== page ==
What do you think has been the biggest revelation for workers over the past 12 months?
I think the key thing is that people want to retain the flexibility that they’ve gained throughout the pandemic. People want to keep the time that they’ve gained back from not having to commute, and they want the ability to manage their professional and personal lives in a different way. We can no longer claim that those two things should be separate because it’s just not true anymore.
Do you see the hybrid model becoming the new normal?
It’s interesting, I think for lots of companies that makes sense because a certain level of physical interaction is good for wellbeing and productivity – but among the companies either wanting staff back in the office or permanently remote, the argument is that if some are at home and some in the office, it’s inevitable that some workers will miss out on communication that others are getting. It’s very important that no workers become alienated as this new model takes hold.
How do you think businesses should decide on their approach going forward?
I consider the right route completely different for all companies. What is right for some will not work for others. So the best thing to do is for businesses to sit down with their people and talk about what they want. There is no alternative to opening up that communication and having an honest conversation about what will work best. Only then can you make an educated decision.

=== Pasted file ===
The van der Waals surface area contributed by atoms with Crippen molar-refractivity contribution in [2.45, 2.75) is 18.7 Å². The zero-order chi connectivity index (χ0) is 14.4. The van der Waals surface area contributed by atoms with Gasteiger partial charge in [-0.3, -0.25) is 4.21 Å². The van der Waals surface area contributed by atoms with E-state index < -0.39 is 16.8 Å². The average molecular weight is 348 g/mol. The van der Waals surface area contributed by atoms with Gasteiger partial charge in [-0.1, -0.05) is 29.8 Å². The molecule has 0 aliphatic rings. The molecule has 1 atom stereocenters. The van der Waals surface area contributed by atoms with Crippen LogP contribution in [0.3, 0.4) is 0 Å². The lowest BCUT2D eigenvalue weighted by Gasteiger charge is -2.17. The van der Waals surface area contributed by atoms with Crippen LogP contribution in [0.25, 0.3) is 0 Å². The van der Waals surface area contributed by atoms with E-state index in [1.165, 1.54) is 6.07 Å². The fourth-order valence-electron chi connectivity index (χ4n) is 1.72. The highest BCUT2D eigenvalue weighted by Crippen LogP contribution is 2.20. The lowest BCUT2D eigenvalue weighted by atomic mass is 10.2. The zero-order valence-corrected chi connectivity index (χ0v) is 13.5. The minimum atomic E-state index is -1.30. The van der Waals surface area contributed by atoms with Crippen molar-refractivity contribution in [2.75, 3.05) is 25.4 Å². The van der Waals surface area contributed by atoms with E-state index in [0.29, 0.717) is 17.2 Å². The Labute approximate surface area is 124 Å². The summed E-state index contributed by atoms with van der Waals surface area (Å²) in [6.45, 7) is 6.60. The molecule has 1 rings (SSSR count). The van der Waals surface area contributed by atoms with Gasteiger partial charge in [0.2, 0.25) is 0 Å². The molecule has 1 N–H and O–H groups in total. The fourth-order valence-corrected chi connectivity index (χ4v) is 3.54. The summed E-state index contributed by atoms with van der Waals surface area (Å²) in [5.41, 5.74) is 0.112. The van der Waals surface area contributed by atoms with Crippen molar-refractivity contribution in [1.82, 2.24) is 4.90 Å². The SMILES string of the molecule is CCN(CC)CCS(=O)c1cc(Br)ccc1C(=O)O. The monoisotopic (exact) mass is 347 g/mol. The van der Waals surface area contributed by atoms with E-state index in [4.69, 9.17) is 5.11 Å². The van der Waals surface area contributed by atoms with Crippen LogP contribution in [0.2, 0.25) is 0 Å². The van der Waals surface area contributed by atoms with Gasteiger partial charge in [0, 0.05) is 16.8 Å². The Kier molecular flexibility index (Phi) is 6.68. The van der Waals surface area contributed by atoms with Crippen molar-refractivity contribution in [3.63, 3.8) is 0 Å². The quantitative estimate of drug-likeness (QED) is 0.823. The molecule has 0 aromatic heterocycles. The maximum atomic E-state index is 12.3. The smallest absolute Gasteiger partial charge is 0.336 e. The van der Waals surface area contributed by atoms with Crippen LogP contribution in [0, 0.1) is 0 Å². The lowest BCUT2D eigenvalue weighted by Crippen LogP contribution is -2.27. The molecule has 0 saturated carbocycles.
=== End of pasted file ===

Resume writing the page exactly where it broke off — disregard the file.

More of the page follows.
Do you think that HR will be judged on the decisions it's made in the pandemic?
Absolutely. Already, employees are being very vocal about how their company has dealt with the pandemic. And once the majority of the crisis is over, people will decide for themselves whether they want to stay with their employer based on their response to coronavirus. This has been a massive learning process of trial and error, and no one is to blame for things not always being ideal, but I do think that some companies may be shocked by the volume of turnover in the not-too-distant future.
Are employees missing any part of the collaborative experience by being remote?
Whereas I do think there are many positives from being together in a workplace, I don’t think that workers are necessarily missing any key element when working remotely. We can recreate social time, we can recreate watercooler conversations and collaboration digitally. But it does require some effort on the part of leaders, HR and line managers to facilitate these things. They won’t just magically appear, so putting in the investment in these areas is extremely important.